There are loads of benefits to packaging up an application as a container. You can ensure that your application has all the required dependencies and runs in the isolated, predictable environment you expect. When it comes to running that containerized application, there are many options, including Kubernetes, Amazon Elastic Container Service (ECS), and Docker. Often, running a container application at scale requires setting up a container orchestrator and providing network infrastructure to the containers. Configuring this can be complex, especially if you’re not familiar with virtual networking concepts such as virtual private clouds, load balancers, and the like.
When deploying infrastructure, we want to ensure that what we’re deploying matches our expectations. One way to do so is via unit testing. We’ve talked about this concept in previous posts, such as in this overview and this post on deployments with .NET.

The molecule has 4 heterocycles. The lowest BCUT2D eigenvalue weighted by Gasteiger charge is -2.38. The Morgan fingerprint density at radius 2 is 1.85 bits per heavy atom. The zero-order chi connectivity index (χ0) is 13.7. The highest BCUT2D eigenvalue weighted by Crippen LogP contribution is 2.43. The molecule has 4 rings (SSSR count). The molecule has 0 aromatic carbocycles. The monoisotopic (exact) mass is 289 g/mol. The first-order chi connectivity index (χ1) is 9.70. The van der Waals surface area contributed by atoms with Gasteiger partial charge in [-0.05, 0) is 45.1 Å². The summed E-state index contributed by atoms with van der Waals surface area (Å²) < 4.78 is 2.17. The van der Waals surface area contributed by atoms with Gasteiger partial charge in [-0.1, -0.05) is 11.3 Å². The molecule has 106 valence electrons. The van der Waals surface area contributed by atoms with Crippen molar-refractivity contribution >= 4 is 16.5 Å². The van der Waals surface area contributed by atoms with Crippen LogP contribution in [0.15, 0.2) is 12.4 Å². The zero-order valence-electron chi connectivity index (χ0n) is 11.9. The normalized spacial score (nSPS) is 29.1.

Often, when we’re creating cloud resources, we want to ensure that a resource’s underlying assets match certain properties. For example, the entrypoint or handler for a cloud function should be an executable function. Similarly, objects we’ll serve as static assets on a website should not exceed a certain size. We can use Pulumi’s unit testing framework along with language-specific constructs such as introspection or filesystem calls to ensure this type of correctness. We’ll walk through some examples to show just how easy it is to do so.